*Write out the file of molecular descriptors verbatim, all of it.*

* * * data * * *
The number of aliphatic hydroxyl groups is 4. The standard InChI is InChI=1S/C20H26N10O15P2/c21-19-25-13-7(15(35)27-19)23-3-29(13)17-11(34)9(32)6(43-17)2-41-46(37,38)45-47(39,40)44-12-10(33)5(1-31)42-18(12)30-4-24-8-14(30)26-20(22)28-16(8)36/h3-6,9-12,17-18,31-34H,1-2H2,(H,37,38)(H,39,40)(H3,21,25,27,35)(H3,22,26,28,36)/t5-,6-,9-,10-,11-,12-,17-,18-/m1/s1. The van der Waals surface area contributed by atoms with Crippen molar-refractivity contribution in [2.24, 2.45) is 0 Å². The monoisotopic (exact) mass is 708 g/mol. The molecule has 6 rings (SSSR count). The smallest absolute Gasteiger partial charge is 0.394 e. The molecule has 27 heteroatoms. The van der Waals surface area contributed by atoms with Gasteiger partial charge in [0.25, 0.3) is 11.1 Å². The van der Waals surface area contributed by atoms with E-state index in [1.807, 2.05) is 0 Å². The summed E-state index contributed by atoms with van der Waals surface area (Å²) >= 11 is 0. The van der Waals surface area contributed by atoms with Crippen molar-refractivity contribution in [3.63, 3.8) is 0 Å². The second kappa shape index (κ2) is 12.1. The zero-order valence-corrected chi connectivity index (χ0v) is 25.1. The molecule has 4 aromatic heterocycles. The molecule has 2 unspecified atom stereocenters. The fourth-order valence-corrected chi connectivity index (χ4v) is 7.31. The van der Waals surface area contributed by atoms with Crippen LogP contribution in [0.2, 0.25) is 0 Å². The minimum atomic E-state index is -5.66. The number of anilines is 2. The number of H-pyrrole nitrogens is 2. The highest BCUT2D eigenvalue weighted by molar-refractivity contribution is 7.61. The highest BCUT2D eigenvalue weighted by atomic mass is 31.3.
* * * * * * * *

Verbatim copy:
The number of aliphatic hydroxyl groups is 4. The standard InChI is InChI=1S/C20H26N10O15P2/c21-19-25-13-7(15(35)27-19)23-3-29(13)17-11(34)9(32)6(43-17)2-41-46(37,38)45-47(39,40)44-12-10(33)5(1-31)42-18(12)30-4-24-8-14(30)26-20(22)28-16(8)36/h3-6,9-12,17-18,31-34H,1-2H2,(H,37,38)(H,39,40)(H3,21,25,27,35)(H3,22,26,28,36)/t5-,6-,9-,10-,11-,12-,17-,18-/m1/s1. The van der Waals surface area contributed by atoms with Crippen molar-refractivity contribution in [2.24, 2.45) is 0 Å². The monoisotopic (exact) mass is 708 g/mol. The molecule has 6 rings (SSSR count). The smallest absolute Gasteiger partial charge is 0.394 e. The molecule has 27 heteroatoms. The van der Waals surface area contributed by atoms with Gasteiger partial charge in [0.25, 0.3) is 11.1 Å². The van der Waals surface area contributed by atoms with E-state index in [1.807, 2.05) is 0 Å². The summed E-state index contributed by atoms with van der Waals surface area (Å²) >= 11 is 0. The van der Waals surface area contributed by atoms with Crippen molar-refractivity contribution in [3.63, 3.8) is 0 Å². The second kappa shape index (κ2) is 12.1. The zero-order valence-corrected chi connectivity index (χ0v) is 25.1. The molecule has 4 aromatic heterocycles. The molecule has 2 unspecified atom stereocenters. The fourth-order valence-corrected chi connectivity index (χ4v) is 7.31. The van der Waals surface area contributed by atoms with Crippen LogP contribution in [0.2, 0.25) is 0 Å². The minimum atomic E-state index is -5.66. The number of anilines is 2. The number of H-pyrrole nitrogens is 2. The highest BCUT2D eigenvalue weighted by molar-refractivity contribution is 7.61. The highest BCUT2D eigenvalue weighted by atomic mass is 31.3.